We've learned before that there is a prohibition against doing business with non-kosher food items. Conversely, there is no prohibition against doing business with non-food items. One can buy and sell animals such as donkeys, horses or camels because these are not typically used as food.
But what if you wanted to use something that is typically used as food, but you want to use it for a non-food purpose? Examples brought in the commentaries are using animal fat for smoothing hides and making candles. Modern examples would be to manufacture a dye using shrimp, or opening a zoo showcasing animals such as the octopus. This type of case falls in between the two cases above. What can one do?
It turns out that this very question is a point of contention between the Rashba and Tosfos. In an earlier lesson we learned that there is a disagreement as to if the prohibition of doing business with non-kosher food items is from the Torah, but Chazal were given the authority to decide the details (such as Chol HaMoed), or if the prohibition is merely d'rabbanan and the pasuk that was used as a basis for it was only an asmachta (a "hint" from the Torah). The Rashba holds like the former, that it is d'oraisa, while Tosfos holds that it is d'rabbanan. According to the Rashba, once Chazal decided that the Torah prohibition applied to food, it then applies to all food, regardless of the intention. Tosfos, however, understand that the underlying reason that Chazal prohibited the buying and selling of food was because of the concern that if a person deals with non-kosher food on a regular basis, he may come to eat it. But if he is using it for a non-food purpose, that concern goes away and there is no need to restrict him, so the gezeirah doesn't apply.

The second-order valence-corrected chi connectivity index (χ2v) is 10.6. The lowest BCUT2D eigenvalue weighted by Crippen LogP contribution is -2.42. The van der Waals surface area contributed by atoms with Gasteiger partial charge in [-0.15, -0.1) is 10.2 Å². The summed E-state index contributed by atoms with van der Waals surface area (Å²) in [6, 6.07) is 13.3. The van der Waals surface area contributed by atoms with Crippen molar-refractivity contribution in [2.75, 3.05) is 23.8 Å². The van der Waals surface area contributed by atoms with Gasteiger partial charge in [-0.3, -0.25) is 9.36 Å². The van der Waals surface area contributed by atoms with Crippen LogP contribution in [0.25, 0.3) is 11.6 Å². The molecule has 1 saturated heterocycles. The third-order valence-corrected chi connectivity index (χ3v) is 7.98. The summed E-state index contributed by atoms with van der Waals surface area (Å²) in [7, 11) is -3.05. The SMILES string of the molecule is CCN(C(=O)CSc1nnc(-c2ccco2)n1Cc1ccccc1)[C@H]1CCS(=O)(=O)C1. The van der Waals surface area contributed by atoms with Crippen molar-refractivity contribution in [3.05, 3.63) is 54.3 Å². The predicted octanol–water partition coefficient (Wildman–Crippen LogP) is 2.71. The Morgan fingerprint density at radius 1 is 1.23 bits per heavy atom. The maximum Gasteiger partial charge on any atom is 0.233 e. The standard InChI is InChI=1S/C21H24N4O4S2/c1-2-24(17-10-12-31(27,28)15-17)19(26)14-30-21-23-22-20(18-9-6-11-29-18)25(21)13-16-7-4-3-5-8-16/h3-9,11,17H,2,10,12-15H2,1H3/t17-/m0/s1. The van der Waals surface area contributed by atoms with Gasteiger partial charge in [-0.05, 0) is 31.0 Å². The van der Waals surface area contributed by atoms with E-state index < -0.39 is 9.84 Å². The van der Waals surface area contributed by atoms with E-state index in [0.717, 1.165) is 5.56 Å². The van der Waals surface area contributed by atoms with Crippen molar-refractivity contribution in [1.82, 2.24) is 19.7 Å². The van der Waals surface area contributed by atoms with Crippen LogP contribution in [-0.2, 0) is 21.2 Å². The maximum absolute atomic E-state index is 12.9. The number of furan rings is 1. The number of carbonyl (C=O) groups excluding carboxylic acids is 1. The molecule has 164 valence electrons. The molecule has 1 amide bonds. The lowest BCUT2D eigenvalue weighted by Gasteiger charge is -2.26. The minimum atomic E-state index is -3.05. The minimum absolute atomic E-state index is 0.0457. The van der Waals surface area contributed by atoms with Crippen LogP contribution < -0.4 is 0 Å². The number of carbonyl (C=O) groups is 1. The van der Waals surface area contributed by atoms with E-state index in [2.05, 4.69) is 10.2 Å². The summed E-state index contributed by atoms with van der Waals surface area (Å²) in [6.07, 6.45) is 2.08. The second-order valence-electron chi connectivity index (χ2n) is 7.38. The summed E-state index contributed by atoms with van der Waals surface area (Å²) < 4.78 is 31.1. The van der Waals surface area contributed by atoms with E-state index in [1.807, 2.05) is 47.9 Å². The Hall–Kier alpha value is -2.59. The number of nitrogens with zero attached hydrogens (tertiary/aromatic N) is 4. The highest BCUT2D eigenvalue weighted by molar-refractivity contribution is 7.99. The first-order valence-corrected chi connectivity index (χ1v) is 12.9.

So according to the Rashba, one would not be allowed to use shrimp to make dye, while according to Tosfos, it would be permissible.
How does the Shulchan Aruch pasken (rule)? His language in 117:1 is "davar ham'yuchad l'maachal" ("something that is dedicated/meant/set aside for food)". His choice of words imply that he is ruling like the Rashba, that we only care about how the item is regularly used and not what the particular use is right now. However, the Shach paskens like Tosfos.
So we have a disagreement as to how we pasken. This creates room to be lenient under certain conditions.
The Shevet HaLevi (Rav Shmuel Wosner, zt"l) was once asked by a businessman who was raising rabbits for their fur (for use in hats and other clothing). They would slaughter the rabbits, take their fur and then throw out the carcasses, not using the meat for anything. The Shevet HaLevi ruled leniently, based on a combination of (1) the Shach's opinion and (2) the fact that the meat was being disposed of.
There is one exception where commerce is prohibited according to everyone, no matter what your intention is. There is an account in the Gemara (Bava Kama 82b) that there was a siege of Yerushalayim during the time of Bayis Sheni, due to a dispute between the Chashmonaim. The besiegers, in exchange for money, would send up a lamb everyday over the walls for the korban tamid, the twice-daily sacrificial offering. One day, as the situation deteriorated, they sent up a pig. It dug its claws into the walls of Yerushalayim and the land shook. Chazal subsequently made a gezeirah that no Jew should be involved in rearing pigs for any purpose whatsoever.
May HaKodosh Baruch Hu help us keep our commerce clean and may we be zocheh to once more offer up the lambs of the twice-daily tamid offerings.